And all the awkward spots and
edges still need to
Still, I suppose that if you
have one or two helpers who
are not very good at brushing it might be a good way to get everyone
The person doing the 'tipping'
should be the
best at using a brush.
The person on the roller wets
it out thoroughly, taking
care not to spray drips.
The 'tipper' then follows
lightly brushing it out.
It is important that the two
work in consort, so that the
tipper can keep up with the roller and always be working on wet
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Tung Oil - Pint
from: Rockler Woodworking and Hardware
and tars are probably the oldest form of wood protection used by boat
They are particularly
useful for working boats
which spend a lot of time in wet conditions.
Unlike boat varnish they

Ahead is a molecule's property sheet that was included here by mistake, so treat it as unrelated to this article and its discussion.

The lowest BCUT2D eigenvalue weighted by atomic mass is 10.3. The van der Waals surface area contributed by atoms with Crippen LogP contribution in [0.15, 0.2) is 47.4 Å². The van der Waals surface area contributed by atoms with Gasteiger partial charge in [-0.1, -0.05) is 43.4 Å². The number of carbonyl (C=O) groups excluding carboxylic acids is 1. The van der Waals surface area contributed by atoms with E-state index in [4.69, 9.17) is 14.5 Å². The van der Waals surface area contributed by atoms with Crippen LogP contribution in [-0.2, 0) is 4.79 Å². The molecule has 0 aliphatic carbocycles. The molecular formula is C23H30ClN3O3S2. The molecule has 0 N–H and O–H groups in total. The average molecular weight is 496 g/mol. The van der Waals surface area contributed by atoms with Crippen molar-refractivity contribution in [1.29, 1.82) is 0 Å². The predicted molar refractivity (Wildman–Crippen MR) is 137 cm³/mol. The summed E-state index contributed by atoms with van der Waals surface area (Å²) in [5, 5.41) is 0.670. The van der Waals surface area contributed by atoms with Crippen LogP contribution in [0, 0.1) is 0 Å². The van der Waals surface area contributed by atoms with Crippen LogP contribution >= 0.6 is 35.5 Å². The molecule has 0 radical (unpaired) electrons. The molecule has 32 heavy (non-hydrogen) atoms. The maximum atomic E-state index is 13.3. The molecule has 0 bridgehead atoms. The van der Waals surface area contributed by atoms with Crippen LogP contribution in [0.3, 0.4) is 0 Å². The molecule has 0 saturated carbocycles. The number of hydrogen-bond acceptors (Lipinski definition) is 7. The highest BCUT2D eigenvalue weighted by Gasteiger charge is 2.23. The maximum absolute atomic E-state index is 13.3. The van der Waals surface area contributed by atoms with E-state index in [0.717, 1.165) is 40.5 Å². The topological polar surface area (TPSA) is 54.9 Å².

remain soft and move with the
wood so they don't crack.
And because they penetrate
become part of the wood surface they don't have to rely on a surface
so they won't peel.
They won't give the same high gloss as varnish, however, many folk
(including me) prefer this look as well as the lack of fuss
will however darken the
wood and the traditional
straight wood oils will soon become dull when exposed to the
For the pleasure boater who
likes the oiled finish there
are several products which combine the benefits of a natural barrier
finishers which will retain the shine.
They are two part products, a
penetrating oil to
waterproof the wood then a top layer which bonds and provides a lasting
Oils can be easily applied by
brush, a cloth or with a
pad of synthetic wire wool.
Initial coats of Tung or
linseed oil should be thinned
and after each coat excess oil should be wiped off with a rag.
Pine tar or Stockholm Tar
is worth having on board any boat if only for the wonderful smell.
A sniff of Stockholm tar is
supposed to be a
sailor's cure for a hangover, so I'm told.
It is black though, so even
when diluted with turpentine
and linseed oil it will darken the wood considerably.
However it is an ideal
solution for waterproofing unseen
wood particularly hard worn areas such as anchor lockers, and worth
the smell alone.
certainly smells better
than boat varnish.